I go away for a week and all Hell breaks loose!
Google’s latest game-changing algorithm has finally fully rolled out after its April 21 release, with the update giving a rankings boost to websites that are mobile-friendly in mobile search results.
Some have dubbed it Mobilegeddon, and with good reason. A lot of brands have been hit hard by the change. The ‘Next’ brand is one high-profile case, with SearchMetrics reporting that the retailer had lost 38 per cent of its mobile visibility thanks to the update.
But I won’t bore you with the details of Mobilegeddon, it’s already been covered extensively and the top and bottom of it is that the more user-friendly the mobile site, the more favourably Google will look on it when it comes to rank it.
Instead I’m going to be looking at the rise of mobile and, more importantly, how you and your business can make money from the change.
How have Google’s new algorithm changes affected your business? Have you been hard hit by the update? Let me know in the comments section below.
A phabulous phuture
According to statistics from comScore smartphone penetration in the US is set to hit or surpass the 80 per cent mark by the end of the year.
But the real impact of the mobile market can be underlined by the sheer amount of options and diversity on the market. Take phablet, phones which are demi-tablets and can barely fit in the pocket.
That clearly doesn’t matter too much to the market because, according to data from Flurry, phablets make up 20 per cent of all global smartphone activity and 36 per cent of the overall Android market.
With mobile ad spending set to overtake desktop by the end of the year Google’s mobile update makes perfect sense, for them and marketers too. So many people are using mobile for research and purchasing that it’s silly to ignore it.
Desktop CPCs are dearer than smartphone clicks, and mobile conversions are increasing overall. Mobile’s the place to be, and it’s not too late to build a mobile presence if you’re lagging behind.
As impressive and lovely as all those numbers are, there’s one key statistic that shows all of your new mobile rankings will be for nothing if your site isn’t up to scratch.
Data from MarketLive suggests that although smartphone traffic to retailers is growing, 90 per cent of shopping carts are abandoned, and a huge number of transactions weren’t completed in Q1 2015.
That’s an enormous amount of potential revenue lost for companies from mobile, when all that may be needed is a small investment to rejig the checkout process and make things easier for shoppers to complete their orders.
So while you may have mobile rankings to beat the band thanks to Google’s brand new mobile algorithm, what use is it if people are visiting your site, choosing items to buy, then don’t complete the transaction because your checkout bores them to tears?
Conversion rate optimisation (CRO) is – as it says on the tin – the process of changing parts of your website to encourage people to complete an action. It’s a refining of the user experience, with the reward being long-term customer satisfaction if done right.
Because while you may have invested serious money in SEO, content marketing, PR, social media, and other forms of online marketing, that traffic and online swagger counts for nothing at all if it isn’t earning money for your business.
How does your mobile website perform for conversions, especially with the new algorithm in play? Could it do better? Let me know below!
Forming a plan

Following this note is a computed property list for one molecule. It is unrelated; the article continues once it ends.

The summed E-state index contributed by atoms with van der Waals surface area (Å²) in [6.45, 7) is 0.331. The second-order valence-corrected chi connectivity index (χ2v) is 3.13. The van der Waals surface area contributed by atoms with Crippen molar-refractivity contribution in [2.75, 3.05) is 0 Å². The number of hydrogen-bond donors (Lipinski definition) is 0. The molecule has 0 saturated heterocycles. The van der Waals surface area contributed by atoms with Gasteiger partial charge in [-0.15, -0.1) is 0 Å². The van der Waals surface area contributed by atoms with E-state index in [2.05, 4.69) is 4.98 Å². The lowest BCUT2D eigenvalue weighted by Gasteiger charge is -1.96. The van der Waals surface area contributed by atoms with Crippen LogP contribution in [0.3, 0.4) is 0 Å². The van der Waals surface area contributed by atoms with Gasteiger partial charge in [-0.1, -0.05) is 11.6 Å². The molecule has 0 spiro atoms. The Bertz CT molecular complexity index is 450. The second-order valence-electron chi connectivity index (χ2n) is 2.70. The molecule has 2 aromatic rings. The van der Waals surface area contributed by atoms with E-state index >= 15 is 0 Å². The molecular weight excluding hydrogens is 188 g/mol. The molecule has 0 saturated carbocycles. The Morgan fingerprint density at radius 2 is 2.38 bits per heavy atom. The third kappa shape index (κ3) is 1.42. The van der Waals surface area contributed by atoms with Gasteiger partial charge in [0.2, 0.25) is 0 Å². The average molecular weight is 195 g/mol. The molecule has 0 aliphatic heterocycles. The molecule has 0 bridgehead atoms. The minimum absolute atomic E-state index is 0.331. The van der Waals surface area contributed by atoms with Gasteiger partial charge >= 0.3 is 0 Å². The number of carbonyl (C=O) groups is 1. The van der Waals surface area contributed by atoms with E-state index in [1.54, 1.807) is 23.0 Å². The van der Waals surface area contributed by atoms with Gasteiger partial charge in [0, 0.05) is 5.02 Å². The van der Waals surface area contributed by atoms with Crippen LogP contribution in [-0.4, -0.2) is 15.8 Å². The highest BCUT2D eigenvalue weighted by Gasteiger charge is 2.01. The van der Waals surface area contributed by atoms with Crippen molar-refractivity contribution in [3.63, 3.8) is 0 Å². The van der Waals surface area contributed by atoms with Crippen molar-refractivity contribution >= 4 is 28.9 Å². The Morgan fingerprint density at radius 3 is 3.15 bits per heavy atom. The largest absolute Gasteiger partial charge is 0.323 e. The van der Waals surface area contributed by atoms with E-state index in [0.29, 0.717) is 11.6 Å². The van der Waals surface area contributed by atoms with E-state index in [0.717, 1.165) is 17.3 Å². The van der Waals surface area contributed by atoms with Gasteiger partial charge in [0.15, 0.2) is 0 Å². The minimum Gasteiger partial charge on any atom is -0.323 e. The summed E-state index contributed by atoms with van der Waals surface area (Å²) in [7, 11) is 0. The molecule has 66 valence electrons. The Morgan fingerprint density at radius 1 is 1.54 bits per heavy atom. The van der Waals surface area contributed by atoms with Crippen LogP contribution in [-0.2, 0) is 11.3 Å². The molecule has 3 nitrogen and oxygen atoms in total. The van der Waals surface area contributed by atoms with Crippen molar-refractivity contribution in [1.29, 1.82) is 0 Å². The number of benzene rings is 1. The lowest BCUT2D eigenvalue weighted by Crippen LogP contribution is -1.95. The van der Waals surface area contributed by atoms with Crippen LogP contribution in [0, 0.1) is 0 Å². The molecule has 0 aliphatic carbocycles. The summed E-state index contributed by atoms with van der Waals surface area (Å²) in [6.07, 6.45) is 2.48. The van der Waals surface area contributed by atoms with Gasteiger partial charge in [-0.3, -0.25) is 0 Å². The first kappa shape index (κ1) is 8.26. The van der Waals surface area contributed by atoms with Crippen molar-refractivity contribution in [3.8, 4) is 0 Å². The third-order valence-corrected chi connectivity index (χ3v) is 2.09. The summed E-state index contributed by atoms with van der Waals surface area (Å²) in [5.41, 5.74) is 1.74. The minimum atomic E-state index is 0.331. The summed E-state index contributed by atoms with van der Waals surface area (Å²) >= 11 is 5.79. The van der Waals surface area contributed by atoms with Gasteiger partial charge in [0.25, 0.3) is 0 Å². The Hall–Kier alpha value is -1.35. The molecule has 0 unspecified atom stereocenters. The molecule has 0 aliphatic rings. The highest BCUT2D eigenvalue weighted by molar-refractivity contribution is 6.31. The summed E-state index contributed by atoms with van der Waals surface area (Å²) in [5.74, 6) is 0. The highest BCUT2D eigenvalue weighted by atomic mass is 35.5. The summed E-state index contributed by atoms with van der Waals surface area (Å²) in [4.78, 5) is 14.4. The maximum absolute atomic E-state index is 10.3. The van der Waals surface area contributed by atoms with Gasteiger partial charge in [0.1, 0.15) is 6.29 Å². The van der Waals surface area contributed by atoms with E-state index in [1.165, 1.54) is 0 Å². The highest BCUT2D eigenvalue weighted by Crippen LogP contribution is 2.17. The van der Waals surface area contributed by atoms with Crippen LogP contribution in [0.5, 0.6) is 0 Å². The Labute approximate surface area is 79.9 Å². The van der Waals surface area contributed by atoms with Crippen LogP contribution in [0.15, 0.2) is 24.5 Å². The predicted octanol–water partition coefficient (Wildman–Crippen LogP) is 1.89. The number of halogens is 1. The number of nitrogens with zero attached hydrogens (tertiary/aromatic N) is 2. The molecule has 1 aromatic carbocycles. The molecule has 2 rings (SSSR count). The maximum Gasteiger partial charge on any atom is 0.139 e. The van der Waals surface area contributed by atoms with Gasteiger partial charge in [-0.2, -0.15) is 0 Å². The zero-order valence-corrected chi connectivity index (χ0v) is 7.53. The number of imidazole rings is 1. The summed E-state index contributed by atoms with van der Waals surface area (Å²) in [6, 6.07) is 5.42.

Strategy is everything when it comes to digital marketing, and unless your website is making money for you and your business then it’s nothing more than a pretty front of house.
PayPal’s new One Touch Checkout, for instance, is a great combatant against checkout drop offs and has seen some retailers amass a 50 per cent increase in conversions.
The biggest problem for consumers on mobile devices is having to go through sign ups and form after form entering information, details, and more making them lose interest in the purchase.
But there are other things you can do to encourage people to complete their purchase. Take email, for example.
I’m speaking from experience. I went to buy my nephew a present on GameStop a fortnight ago and came across some of the problems I’ve described above. I was filling in a lot of forms, got bored, reconsidered my purchase, and didn’t follow through.
A few days later, as I had entered my email at the start of the buying process, I got an email from GameStop to let me know that my uncompleted order was still in the checkout phase and that I could go back at any time to complete it if I so wish.
I haven’t yet but it’s a superb piece of marketing. The email’s in my mind and temptation to complete the purchase is creeping in, with the incentive there that the data I’ve previously submitted makes completing the job that little bit easier.
Some marketing automation will have been at play here, and credit to GameStop for recognising the user journey of their customers and identifying that, after customers enter their email address, something can be done to contact them in an unobtrusive manner.
This falls under the net of conversion rate optimisation, to make things as easy as possible for your customers to encourage them to stay with your brand in the long-term.
It may be something as simple as the wording on your website, cutting down on the amount of fields people have to fill in on forms, a complete overhaul of your checkout, or more.
But the payoff is a website that works for you, helps convert product sales, and lets people know that you are easier to shop with than anybody else, whether on mobile or any other device.
If you’d like to know more about web development and how conversion rate optimisation can help your business contact the Webpresence team today!
(Image credit: eGospodarka)